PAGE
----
A mere 3 weeks before the implementation of the sweeping Maritime Labor Convention (MLC 2006) from the International Labor Organization, the United States Coast Guard finally provides guidance to vessels flying the U.S. flag in international trade. U.S. shipping companies have been scrambling during the previous months to ensure that their vessels are not detained while on foreign voyages and calling in countries that have ratified the MLC 2006. Navigation and Vessel Inspection Circular (NVIC) 02-13, “GUIDANCE IMPLEMENTING THE MARITIME LABOUR CONVENTION, 2006,” is intended to provide guidance for Coast Guard marine inspectors, Recognized Classification Societies (RCS) that are authorized to issue international convention certificates on behalf of the Coast Guard, and U.S. vessel owners/operators on the U.S. laws and regulations, or other measures, conforming to the MLC 2006.
While the majority of U.S. vessels affected by this convention are fully compliant through existing U.S. laws, port state control (PSC) officers could easily detain them in foreign ports as the convention states they must, “…ensure that the ships that fly the flag of any State that has not ratified this Convention do not receive more favourable treatment than the ships that fly the flag of any State that has ratified it.” The implementation of a convention of this magnitude is not without its well-meaning, but possibly misguided attempts to enforce it. In order to remove some of the mystery, the International Chamber of Shipping has issued, “GUIDANCE FOR SHIP OPERATORS ON PORT STATE CONTROL AS FROM 20 AUGUST 2013.” This pamphlet includes an overview of the enforcement procedures and methods of complying with the convention. It also (on page 5) discusses three remedies that may be available in the event of PSC difficulties.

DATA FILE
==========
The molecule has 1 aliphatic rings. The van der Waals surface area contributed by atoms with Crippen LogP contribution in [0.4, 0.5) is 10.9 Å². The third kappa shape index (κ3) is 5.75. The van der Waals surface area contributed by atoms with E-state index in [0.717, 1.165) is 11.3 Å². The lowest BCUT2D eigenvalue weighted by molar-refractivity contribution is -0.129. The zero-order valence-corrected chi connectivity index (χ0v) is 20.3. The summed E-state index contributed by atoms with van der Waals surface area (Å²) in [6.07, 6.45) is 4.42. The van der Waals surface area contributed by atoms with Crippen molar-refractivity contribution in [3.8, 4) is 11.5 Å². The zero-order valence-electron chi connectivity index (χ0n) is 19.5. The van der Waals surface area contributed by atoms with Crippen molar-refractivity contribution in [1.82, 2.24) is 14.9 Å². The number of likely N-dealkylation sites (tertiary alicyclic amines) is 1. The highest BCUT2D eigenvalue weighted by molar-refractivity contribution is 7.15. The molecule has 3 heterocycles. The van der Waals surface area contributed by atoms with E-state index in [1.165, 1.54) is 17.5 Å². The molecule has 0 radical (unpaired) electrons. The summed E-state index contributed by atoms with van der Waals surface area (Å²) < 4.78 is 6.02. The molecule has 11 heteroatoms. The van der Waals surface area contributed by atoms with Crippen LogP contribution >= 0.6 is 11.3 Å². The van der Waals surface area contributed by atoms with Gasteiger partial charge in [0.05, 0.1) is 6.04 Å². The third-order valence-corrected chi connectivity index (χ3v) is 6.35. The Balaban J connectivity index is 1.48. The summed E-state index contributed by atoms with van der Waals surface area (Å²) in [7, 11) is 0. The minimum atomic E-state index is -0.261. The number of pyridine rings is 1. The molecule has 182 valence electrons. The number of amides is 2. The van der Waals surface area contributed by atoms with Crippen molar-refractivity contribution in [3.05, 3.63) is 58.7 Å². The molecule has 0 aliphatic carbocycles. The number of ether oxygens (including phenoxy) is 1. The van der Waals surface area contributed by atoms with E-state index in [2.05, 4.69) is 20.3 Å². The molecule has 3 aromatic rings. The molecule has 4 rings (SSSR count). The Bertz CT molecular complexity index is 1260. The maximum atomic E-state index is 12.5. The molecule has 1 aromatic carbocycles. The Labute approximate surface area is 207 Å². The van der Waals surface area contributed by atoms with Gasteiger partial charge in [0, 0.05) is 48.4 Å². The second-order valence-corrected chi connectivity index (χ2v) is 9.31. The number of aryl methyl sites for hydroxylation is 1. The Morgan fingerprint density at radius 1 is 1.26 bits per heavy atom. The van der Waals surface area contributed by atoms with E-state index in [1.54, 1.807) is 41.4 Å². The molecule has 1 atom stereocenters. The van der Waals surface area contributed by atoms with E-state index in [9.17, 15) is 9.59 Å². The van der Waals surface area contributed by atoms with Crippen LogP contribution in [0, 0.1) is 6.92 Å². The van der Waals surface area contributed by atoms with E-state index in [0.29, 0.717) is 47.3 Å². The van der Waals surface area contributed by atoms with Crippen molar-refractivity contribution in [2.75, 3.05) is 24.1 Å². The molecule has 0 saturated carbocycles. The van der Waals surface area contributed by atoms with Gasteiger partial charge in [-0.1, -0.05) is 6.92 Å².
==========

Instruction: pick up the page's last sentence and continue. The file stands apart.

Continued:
A major container ship company recently commented that the difference between profit and unprofitability might be as simple as a detained vessel. With charter and daily operating costs running into the tens of thousands of dollars, avoiding any detentions based on MLC 2006 issues will be key. To that end, a review of the ILO “Guidelines for port State control officers carrying out inspections under the Maritime Labour Convention, 2006” may keep you, your ship or your company out of hot water. Forewarned is forearmed.